—-   My American companions and I arrived fashionably late because even though our house in the upscale Christian neighborhood of Ainkawa was a mere 10 minute walk from the concert, the cabbie we took to get there didn’t know where it was. Despite the fact that it was at the biggest banquet hall in Kurdistan and this concert is the biggest music happening the country has experience since Saddam’s fall, each time we asked for directions we got told to go in an entirely different direction, sometimes to different neighborhoods entirely.  Erbil –called Howler in Kurdish— is a city in which half the buildings are less than eight years old and many of the nicer restaurants and government offices have only been open a couple of months.  It was therefore, not that surprising that no one knows where anything is.

After arriving at the Galaxy hall and traversing an enormous dirt field, as the parking lot and roads leading to the hall are not yet built, we entered the brand-new, cavernous ball room and were haphazardly ushered to an empty table filled with half-eaten kabobs and soiled napkins.  The hall seated about 1500 people arranged in tables of 8. It was 90% full.  While listening to the debka style opening band, I approached a waiter and asked if we could have fresh kabobs (they were included in the ticket price).  Three hours later when Nancy was almost done our food arrived. In the intervening period, I chatted with every waiter in the place and got a whole range of responses about the likelyhood of our being served.  They ranged from a) your food will be out in five minutes to b) we are out of food as we only thought 1000 people would come but 1400 are here to c) everyone is being served sequentially and you are at the back of the room please just sit down and wait to d) I can’t bring you your food but go talk to the maitre d’ and maybe he can fix it.

Now, after waiting two hours during the hyper-repetitive opening act while starving, it was finally announced in Arabic that Nancy would be appearing if the audience just clapped and yelled loud enough.  Then, at the top of their lungs, all the young Howlerians howled and the MC announced Nancy and the curtain covering the side door swung open. Droves of men surged towards the stage with their smart phones held above their heads to film her entrance. Rather than appearing on cue, ten minutes later she appeared and started singing, but the miking was so poor you could only hear the band and not her voice.  Then, she stopped in the middle of the song to allow the MC to announce that everyone must return to their seats.  Now all official communication in the concert hall was in Arabic.  Advertisements, signs to the bathroom and backstage, the music sung by the warm up band, and of course the MCs communications to the audience.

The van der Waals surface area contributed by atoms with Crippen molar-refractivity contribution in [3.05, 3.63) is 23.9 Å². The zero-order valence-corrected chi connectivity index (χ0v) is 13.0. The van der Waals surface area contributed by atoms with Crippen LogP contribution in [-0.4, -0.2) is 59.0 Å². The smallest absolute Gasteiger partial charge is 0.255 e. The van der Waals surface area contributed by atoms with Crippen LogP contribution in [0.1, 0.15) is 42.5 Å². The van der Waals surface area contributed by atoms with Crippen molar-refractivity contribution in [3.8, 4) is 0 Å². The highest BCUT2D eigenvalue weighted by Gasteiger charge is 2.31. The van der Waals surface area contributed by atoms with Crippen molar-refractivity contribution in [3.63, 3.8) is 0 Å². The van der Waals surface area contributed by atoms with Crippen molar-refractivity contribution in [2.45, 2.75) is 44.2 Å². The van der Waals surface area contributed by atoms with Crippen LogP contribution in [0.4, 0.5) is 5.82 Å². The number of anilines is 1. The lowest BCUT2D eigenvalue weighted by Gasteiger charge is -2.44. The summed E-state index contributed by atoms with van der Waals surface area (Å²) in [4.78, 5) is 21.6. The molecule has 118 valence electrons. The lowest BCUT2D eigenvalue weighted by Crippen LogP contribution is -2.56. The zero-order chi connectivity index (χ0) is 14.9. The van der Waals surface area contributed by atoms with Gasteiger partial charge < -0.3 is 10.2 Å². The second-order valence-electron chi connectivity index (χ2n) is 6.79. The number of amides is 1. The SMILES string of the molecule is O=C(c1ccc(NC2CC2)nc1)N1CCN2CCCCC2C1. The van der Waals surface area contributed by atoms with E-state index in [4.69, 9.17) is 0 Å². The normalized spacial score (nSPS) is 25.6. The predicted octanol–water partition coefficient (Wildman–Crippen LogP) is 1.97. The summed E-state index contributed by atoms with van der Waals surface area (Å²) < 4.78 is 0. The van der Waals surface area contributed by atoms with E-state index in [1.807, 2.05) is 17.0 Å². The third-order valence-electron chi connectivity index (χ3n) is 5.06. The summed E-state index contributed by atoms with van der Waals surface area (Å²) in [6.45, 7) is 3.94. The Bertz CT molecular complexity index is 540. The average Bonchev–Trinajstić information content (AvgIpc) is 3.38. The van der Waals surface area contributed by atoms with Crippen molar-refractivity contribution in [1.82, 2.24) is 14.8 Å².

It is unclear if this is the reason that stage commands were not heeded.  For many young Kurds who were educated after 1991, Arabic is their third or fourth language.  Generally, their native dialect of their regional or sectarian group is their first language (i.e. Kurmanji for northerners, Chaldean for Christians, Fayli for Shi’I Kurds, a nameless dialect for Yazidis, and some form of Sorani for most of the urban Sunni population etc.). Then their second language is Modern Standard Iraqi Sorani Kurdish which appears to be the official standardized language of the Kurdish Regional Government and is the official variant of the Sorani dialect traditionally prevalent in South Eastern Iraqi Kurdistan, which has increasingly become the literary language of Iraq Kurds over the last fifty years.  The universally taught foreign language in school is English.  Obviously, the American liberation/occupation and the Kurds’ position in the global economy makes English a necessity for individual success.  However, some Kurds who have returned from the Diaspora are more likely to know German or Swedish as those are the centers of the Kurdish Diaspora.  Arabic is, therefore, the fourth language of most of the Kurdish population and in some smaller towns, it is not spoken at all by people under thirty.

Yet it was in this language that Nancy was singing and that the MCs were trying to convey things to the crowd and encourage them to move back to their seats. For the next hour while Nancy tried in vain to sing the concert, the security failed to prevent people from standing up on chairs to take pictures, rushing towards the stage, blocking everyone’s view, and making so much noise that hearing her singing was impossible.  After an hour or more, Nancy’s manager came on stage and told her to embrace the unstoppable by asking select women and  men (particularly those with children or non-hijabed girlfriends and wives) to come on stage and have their picture taken with Nancy.  This created a degree of order as everyone knew if they behave well they might be picked.  But, the ruse only lasted about ten minutes as it became hyper-repetitive causing the natives to become restless.  It also prevented singing from actually happening.